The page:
Emmet & Lucy From 'The LEGO Movie' Sing A Fun & Helpful Song In New Coronavirus PSA

by Casey Suglia

Chris Pratt and Elizabeth Banks, aka Emmet and Lucy, have joined forces once again for a new LEGO Movie PSA to help kids understand the coronavirus and share tips on how to stay safe through a fun new song.

In the LEGO Movie's new coronavirus PSA, Pratt and Banks' characters help explain the COVID-19 outbreak, including why the virus is called COVID-19. "It's a novel coronavirus," Lucy explains in the video. "Novel just means new, as in it's a virus we haven't seen before. The 19 is because it was discovered in 2019."

Lucy and Emmet then instruct everyone to "do the five" — or remember five different ways to help protect yourself and others from contracting the virus. According to Emmet's five steps, everyone should: wash your hands; cough or sneeze into your elbow; don't touch your face; keep a safe distance; and stay at home if you can. In other words, "hands, elbow, face, space, and home." Lucy and Emmet sing these words to the tune of "Head, Shoulders, Knees, and Toes," and give each other an air hug at the end.

"Don't touch your eyes or ears or mouth or nose," they sing. "Hands, elbows, face, and space, stay at home."

Like Lucy and Emmett sing, the Centers for Disease Control and Prevention recommend that children should wash their hands often, avoid going near people who are sick, keep their spaces clean, and practice social distancing. But taking this advice from some cool LEGO characters is obviously much more fun.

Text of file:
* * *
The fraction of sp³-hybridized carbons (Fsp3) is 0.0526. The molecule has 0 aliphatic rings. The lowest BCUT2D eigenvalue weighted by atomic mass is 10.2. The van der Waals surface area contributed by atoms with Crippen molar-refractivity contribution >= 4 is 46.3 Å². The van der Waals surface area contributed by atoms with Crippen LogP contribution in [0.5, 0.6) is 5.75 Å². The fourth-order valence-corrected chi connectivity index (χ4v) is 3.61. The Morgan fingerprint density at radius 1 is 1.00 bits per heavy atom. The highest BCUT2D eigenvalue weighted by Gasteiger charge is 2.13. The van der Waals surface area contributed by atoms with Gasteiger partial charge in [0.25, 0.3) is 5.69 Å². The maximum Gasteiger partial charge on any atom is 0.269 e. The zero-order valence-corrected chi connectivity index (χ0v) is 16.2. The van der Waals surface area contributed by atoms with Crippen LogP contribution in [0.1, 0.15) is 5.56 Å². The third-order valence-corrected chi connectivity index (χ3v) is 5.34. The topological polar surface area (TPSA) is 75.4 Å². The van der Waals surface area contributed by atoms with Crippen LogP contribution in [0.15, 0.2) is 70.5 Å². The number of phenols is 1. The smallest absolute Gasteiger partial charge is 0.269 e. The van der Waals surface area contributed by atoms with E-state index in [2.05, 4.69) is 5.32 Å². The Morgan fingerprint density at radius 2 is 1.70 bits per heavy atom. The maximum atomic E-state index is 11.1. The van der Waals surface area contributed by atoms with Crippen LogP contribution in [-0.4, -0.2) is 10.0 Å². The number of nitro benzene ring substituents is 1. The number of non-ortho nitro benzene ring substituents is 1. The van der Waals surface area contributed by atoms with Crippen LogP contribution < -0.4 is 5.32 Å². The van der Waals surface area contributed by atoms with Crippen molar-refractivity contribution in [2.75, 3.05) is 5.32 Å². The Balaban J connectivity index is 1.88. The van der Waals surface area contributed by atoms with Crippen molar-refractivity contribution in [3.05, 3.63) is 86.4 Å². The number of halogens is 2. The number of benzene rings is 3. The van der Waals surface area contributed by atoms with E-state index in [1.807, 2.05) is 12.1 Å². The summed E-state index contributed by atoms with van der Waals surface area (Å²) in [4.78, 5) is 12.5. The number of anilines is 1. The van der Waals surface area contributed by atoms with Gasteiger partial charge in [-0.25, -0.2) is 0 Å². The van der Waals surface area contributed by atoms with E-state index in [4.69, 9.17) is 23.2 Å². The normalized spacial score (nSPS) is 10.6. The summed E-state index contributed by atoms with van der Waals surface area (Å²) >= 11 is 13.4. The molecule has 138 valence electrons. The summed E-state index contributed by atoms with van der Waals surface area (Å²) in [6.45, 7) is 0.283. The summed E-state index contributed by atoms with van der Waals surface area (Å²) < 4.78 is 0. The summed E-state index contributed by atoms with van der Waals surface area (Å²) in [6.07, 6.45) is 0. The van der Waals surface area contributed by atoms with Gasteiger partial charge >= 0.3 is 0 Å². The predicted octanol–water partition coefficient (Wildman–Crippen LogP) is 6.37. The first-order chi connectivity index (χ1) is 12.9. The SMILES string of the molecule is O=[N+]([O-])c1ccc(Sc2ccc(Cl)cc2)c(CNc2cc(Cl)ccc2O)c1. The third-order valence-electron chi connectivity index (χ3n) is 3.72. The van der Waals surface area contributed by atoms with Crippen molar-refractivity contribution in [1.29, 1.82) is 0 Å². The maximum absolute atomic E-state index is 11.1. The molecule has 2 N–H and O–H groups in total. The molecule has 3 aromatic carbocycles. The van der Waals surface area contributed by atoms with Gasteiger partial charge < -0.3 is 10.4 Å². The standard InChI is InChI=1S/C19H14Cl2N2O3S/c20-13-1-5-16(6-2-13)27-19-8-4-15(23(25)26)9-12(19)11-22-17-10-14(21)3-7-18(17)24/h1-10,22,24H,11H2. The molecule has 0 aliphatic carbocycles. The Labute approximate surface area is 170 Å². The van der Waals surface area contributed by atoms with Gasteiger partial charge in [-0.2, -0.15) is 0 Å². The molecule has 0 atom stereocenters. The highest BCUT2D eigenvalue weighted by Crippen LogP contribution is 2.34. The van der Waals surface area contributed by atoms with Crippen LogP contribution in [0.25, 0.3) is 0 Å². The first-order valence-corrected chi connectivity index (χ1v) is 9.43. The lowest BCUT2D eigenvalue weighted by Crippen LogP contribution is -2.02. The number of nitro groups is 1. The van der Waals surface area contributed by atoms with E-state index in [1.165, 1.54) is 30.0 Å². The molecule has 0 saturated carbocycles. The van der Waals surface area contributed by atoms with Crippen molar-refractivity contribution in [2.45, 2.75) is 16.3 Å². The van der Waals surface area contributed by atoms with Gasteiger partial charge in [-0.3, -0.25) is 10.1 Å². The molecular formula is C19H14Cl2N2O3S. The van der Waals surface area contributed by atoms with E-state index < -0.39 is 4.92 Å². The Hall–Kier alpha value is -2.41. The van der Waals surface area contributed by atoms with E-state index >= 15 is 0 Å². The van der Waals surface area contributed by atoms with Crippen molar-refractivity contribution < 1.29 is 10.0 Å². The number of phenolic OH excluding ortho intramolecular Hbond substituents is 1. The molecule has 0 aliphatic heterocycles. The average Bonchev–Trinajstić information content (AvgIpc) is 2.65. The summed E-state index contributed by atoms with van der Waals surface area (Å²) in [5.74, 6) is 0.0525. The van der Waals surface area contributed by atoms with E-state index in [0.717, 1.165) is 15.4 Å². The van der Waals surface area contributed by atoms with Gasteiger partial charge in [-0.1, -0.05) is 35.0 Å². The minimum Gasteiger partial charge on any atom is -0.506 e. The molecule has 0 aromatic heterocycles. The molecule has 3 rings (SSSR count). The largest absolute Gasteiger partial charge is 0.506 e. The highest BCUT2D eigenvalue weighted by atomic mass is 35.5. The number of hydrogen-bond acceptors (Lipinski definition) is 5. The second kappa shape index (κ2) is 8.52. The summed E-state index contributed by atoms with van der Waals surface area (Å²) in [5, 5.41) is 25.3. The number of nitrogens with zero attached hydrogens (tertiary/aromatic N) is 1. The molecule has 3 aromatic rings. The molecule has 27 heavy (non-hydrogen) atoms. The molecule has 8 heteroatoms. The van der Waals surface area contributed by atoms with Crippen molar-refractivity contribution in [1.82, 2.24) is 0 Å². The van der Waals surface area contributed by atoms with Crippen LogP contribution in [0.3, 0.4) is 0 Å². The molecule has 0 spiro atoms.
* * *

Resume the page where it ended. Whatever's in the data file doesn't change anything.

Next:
This actually isn't the first time LEGO has provided kids with fun videos to help kids during the pandemic. Earlier this month, for instance, LEGO Batman released a helpful video explaining why it's important for everyone to do their part to help stop the spread of germs. "You guys can be super heroes by simply listening to health experts and helping stop the spread of the virus, which is a lot less difficult than my job, fighting crime, but still super important," LEGO Batman says. "Remember, the things that we can all do can help get us through this time safely."

If you think you’re showing symptoms of coronavirus, which include fever, shortness of breath, and cough, call your doctor before going to get tested. If you’re anxious about the virus’s spread in your community, visit the CDC for up-to-date information and resources, or seek out mental health support. You can find all of Romper’s parents + coronavirus coverage here, and Bustle’s constantly updated, general “what to know about coronavirus” here.